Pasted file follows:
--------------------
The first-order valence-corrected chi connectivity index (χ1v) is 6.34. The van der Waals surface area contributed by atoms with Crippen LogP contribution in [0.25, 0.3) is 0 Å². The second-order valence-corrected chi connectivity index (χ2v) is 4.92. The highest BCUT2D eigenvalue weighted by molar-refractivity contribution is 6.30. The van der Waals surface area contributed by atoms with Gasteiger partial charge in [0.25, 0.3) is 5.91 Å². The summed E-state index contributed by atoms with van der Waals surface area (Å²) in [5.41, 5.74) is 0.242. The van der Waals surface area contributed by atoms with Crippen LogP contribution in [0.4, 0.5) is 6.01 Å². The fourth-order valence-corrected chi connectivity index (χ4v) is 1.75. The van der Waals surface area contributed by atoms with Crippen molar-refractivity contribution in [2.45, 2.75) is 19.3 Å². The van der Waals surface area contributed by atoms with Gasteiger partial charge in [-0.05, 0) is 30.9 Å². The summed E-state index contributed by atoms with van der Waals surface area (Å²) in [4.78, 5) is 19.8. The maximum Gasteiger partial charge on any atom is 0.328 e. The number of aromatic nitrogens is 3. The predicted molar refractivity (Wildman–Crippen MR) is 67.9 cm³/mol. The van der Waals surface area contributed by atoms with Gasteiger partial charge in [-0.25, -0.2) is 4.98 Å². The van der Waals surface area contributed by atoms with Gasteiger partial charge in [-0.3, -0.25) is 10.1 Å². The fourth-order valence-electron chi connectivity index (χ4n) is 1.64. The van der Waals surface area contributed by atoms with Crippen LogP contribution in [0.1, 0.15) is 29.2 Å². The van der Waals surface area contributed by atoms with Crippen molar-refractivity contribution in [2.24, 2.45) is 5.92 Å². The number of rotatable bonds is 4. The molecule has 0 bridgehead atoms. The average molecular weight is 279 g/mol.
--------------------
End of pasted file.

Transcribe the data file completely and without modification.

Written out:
The first-order valence-corrected chi connectivity index (χ1v) is 6.34. The van der Waals surface area contributed by atoms with Crippen LogP contribution in [0.25, 0.3) is 0 Å². The second-order valence-corrected chi connectivity index (χ2v) is 4.92. The highest BCUT2D eigenvalue weighted by molar-refractivity contribution is 6.30. The van der Waals surface area contributed by atoms with Gasteiger partial charge in [0.25, 0.3) is 5.91 Å². The summed E-state index contributed by atoms with van der Waals surface area (Å²) in [5.41, 5.74) is 0.242. The van der Waals surface area contributed by atoms with Crippen LogP contribution in [0.4, 0.5) is 6.01 Å². The fourth-order valence-corrected chi connectivity index (χ4v) is 1.75. The van der Waals surface area contributed by atoms with Crippen molar-refractivity contribution in [2.45, 2.75) is 19.3 Å². The van der Waals surface area contributed by atoms with Gasteiger partial charge in [-0.05, 0) is 30.9 Å². The summed E-state index contributed by atoms with van der Waals surface area (Å²) in [4.78, 5) is 19.8. The maximum Gasteiger partial charge on any atom is 0.328 e. The number of aromatic nitrogens is 3. The predicted molar refractivity (Wildman–Crippen MR) is 67.9 cm³/mol. The van der Waals surface area contributed by atoms with Gasteiger partial charge in [-0.25, -0.2) is 4.98 Å². The van der Waals surface area contributed by atoms with Gasteiger partial charge in [-0.3, -0.25) is 10.1 Å². The fourth-order valence-electron chi connectivity index (χ4n) is 1.64. The van der Waals surface area contributed by atoms with Crippen LogP contribution in [0.1, 0.15) is 29.2 Å². The van der Waals surface area contributed by atoms with Crippen molar-refractivity contribution in [2.24, 2.45) is 5.92 Å². The number of rotatable bonds is 4. The molecule has 0 bridgehead atoms. The average molecular weight is 279 g/mol.